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She dedicated her life to kids. She lost it trying to save them.

Samar Aboukhdair, 36 (right), with friend Rahel bat Tzur (left.) Aboukhdair was left in critical condition Saturday while trying to save six children, including four of her own, who got caught in a strong current near Pass-a-Grille. The mother was pronounced dead Sunday. [Courtesy of Rahel bat Tzur]
Published Oct. 16, 2018

ST. PETE BEACH — Those who knew her said Samar Aboukhdair did everything for kids, and not just her own.

So when they heard how the 36-year-old died this weekend, it was no surprise that it was while trying to save her children.

The kids survived, but Aboukhdair passed away hours after firefighters pulled her from the Gulf during a dramatic rescue attempt Saturday.

The Lakeland mother went to Pass-a-Grille with her six children and two of her neighbors', according to the Pinellas County Sheriff's Office.

All were between the ages of 5 and 13 — "she was a full-time mother," said friend Rahel bat Tzur, 53 — and they set up by the southernmost tip of the beach, near the Southwest Jetty.

Then at about 6:09 p.m., while four of the eight kids were in the water, something went wrong. One started shouting, and onlookers realized the children were stuck in a strong tidal current.

RELATED: Deputies: Mother dies after responders pull her, four children from tidal current at Pass-a-Grille

Scott Cooper, 46, happened to be at the beach with his wife, Gretchen, when he heard a child screaming for help.

He said he jumped in, as did another man, to help. Cooper said he was able to pull a boy and a girl to safety. Deputies credited him and three other bystanders — Greg Lynch, Richard Grande and Laura Grande — for helping rescue the children.

Aboukhdair also dove in to try and help.

She was "just trying to hold her baby up," Grande said. One of the mother's older children also entered the water.

When Aboukhdair's friends heard what happened, they said it made sense to them.

"When I heard how she died, there was like no surprise at all," Ellen Berrios said.

"She wouldn't even hesitate — it wasn't like she was a marathon swimmer, I'm sure she just heard a scream and ran out," said bat Tzur. She and Aboukhdair had become like family, bat Tzur said, and her friend would have tried to save any child, not just her own.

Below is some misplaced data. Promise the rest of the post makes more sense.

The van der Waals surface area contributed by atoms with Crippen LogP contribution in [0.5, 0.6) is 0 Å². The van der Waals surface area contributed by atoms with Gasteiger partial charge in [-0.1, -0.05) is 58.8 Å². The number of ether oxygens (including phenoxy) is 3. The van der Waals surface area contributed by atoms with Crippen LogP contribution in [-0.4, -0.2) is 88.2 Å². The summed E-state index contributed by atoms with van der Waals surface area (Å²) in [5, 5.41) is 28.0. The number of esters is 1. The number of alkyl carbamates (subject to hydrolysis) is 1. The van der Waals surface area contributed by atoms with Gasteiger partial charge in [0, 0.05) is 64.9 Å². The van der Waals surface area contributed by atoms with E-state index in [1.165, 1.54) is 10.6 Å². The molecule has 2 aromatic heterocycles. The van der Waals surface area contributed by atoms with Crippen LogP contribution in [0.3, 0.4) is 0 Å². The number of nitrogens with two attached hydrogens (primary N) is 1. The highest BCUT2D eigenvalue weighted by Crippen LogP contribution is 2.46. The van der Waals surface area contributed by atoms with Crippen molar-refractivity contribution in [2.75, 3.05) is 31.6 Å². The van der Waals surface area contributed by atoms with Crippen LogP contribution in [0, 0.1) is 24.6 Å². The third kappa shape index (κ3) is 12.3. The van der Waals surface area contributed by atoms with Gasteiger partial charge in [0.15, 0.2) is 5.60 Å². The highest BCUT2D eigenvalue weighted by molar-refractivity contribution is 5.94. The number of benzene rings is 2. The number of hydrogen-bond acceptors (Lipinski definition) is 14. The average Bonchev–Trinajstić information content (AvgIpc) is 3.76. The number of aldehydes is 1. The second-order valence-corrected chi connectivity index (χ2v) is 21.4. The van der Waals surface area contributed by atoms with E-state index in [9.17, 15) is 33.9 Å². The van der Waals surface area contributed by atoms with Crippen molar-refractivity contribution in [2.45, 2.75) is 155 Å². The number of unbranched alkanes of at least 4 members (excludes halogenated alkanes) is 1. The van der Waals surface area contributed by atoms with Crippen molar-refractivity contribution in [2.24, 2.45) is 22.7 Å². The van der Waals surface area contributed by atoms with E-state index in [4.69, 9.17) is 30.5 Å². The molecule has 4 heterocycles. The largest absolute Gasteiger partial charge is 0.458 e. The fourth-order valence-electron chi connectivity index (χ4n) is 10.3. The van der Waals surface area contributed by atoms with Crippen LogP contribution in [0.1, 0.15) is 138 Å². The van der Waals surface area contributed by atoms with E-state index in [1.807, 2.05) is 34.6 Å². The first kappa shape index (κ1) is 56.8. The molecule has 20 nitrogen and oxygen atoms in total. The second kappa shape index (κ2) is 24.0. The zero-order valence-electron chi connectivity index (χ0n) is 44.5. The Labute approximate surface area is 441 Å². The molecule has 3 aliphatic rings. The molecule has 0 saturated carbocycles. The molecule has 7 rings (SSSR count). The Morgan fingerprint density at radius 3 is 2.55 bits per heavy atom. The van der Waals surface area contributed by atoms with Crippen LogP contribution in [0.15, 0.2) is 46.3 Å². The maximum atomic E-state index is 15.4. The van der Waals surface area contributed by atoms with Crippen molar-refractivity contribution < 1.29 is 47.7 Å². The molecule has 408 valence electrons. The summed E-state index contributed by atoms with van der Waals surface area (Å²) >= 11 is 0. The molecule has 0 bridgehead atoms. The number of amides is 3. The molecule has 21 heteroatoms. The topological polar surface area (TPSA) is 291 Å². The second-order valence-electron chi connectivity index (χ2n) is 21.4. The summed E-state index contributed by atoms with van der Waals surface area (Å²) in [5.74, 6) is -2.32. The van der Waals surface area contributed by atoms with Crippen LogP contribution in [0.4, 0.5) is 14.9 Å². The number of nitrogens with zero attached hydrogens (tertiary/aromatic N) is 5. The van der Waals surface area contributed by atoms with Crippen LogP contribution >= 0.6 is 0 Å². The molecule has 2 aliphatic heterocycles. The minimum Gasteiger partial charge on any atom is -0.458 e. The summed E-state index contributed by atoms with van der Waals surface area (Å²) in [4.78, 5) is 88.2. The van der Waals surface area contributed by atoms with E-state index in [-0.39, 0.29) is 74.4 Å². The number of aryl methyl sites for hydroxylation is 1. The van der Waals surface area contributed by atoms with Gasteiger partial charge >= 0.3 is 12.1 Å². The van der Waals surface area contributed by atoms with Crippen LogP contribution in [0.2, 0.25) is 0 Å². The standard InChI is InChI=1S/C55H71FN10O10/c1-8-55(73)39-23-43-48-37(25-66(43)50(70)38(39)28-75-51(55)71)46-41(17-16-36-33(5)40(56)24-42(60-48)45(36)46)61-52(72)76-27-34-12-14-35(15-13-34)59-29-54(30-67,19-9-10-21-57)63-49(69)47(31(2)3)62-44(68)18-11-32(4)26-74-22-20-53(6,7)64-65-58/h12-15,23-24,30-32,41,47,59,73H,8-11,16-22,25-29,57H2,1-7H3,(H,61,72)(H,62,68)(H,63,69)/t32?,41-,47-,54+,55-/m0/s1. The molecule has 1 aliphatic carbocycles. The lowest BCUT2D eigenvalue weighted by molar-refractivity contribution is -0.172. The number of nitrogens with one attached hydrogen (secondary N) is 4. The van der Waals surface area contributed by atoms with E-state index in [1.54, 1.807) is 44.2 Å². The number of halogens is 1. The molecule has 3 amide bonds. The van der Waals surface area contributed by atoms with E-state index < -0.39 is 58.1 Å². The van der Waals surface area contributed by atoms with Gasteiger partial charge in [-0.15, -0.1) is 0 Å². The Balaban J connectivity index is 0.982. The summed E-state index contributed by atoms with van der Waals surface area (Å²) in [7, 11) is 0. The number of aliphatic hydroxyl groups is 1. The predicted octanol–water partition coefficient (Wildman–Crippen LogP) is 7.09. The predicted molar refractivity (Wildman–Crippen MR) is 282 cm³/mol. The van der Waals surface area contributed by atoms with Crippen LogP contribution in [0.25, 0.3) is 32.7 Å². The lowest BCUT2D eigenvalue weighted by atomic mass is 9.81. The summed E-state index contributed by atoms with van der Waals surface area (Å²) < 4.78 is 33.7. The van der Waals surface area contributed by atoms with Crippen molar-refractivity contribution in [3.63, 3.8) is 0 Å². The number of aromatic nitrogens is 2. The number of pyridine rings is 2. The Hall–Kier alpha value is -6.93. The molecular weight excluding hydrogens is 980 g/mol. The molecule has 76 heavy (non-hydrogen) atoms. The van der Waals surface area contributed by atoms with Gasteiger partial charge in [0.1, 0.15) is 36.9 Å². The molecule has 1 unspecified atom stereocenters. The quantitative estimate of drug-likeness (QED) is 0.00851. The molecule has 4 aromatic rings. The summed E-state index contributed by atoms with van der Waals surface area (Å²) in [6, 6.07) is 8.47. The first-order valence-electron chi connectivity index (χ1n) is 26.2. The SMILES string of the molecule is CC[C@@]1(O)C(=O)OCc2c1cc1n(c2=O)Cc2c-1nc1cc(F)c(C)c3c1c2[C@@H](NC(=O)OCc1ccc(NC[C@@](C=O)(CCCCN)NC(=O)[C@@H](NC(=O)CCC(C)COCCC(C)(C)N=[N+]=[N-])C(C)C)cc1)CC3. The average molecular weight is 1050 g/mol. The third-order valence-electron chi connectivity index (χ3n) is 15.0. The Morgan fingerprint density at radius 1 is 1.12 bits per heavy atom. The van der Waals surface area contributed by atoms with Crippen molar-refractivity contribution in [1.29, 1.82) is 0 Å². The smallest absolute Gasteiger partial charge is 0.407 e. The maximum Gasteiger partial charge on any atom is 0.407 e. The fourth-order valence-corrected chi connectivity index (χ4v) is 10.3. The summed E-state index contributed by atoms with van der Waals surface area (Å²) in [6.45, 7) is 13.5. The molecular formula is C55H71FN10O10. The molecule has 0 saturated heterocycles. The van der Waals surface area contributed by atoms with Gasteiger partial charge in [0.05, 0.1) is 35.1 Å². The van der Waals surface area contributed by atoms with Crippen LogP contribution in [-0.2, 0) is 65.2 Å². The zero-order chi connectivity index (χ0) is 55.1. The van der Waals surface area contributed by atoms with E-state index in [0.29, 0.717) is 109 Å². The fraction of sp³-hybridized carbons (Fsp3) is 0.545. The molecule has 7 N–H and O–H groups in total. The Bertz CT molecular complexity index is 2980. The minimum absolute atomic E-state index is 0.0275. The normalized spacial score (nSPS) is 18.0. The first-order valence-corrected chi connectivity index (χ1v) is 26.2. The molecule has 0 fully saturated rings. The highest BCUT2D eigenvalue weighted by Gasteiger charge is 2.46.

The waters were harsh that day, even for stronger swimmers, Scott Cooper said.

"I know how to swim on a current, and it was more than I could handle, easily," he said. "That's the worst rip current I've ever played around with."

RELATED: Father and son survived a rip current. Here's how they did it.

The mother began to struggle as she tried to hold one of her kids above the waves, he said.

St. Petersburg Fire Rescue arrived a few minutes later and pulled Aboukhdair and the remaining two children from the water. Cooper said firefighters attempted to revive her with CPR as her children watched.

Both Cooper and Grande said it was hard to watch.

"Nothing really fazes me too much," said Cooper, who works for the Florida Department of Corrections. "And that did."

Aboukhdair was rushed to Palms of Pasadena Hospital for emergency medical treatment. The Sheriff's Office reported Saturday night that she was in critical condition.

Her kids stayed with a family friend that night, while their father Salam flew over from Jerusalem to come get them. Aboukhdair was pronounced dead on Sunday morning.The cause of her death is still under investigation.

"She died the same hero that she lived," bat Tzur said. She said her friend was passionate about her family — and kids everywhere.

Berrios recalled Aboukhdair made an anonymous gift of a large stockpile of kid-sized clothes in Jerusalem: "And she asked that it all went to both Jewish and Palestinian children."

Aboukhdair cared about kids everywhere, said Berrios, who lives in Puerto Rico. She became upset whenever she heard of Israeli troops abusing Palestinian children and U.S. officials separating immigrant families.

"That's where the passion came out," Berrios said.


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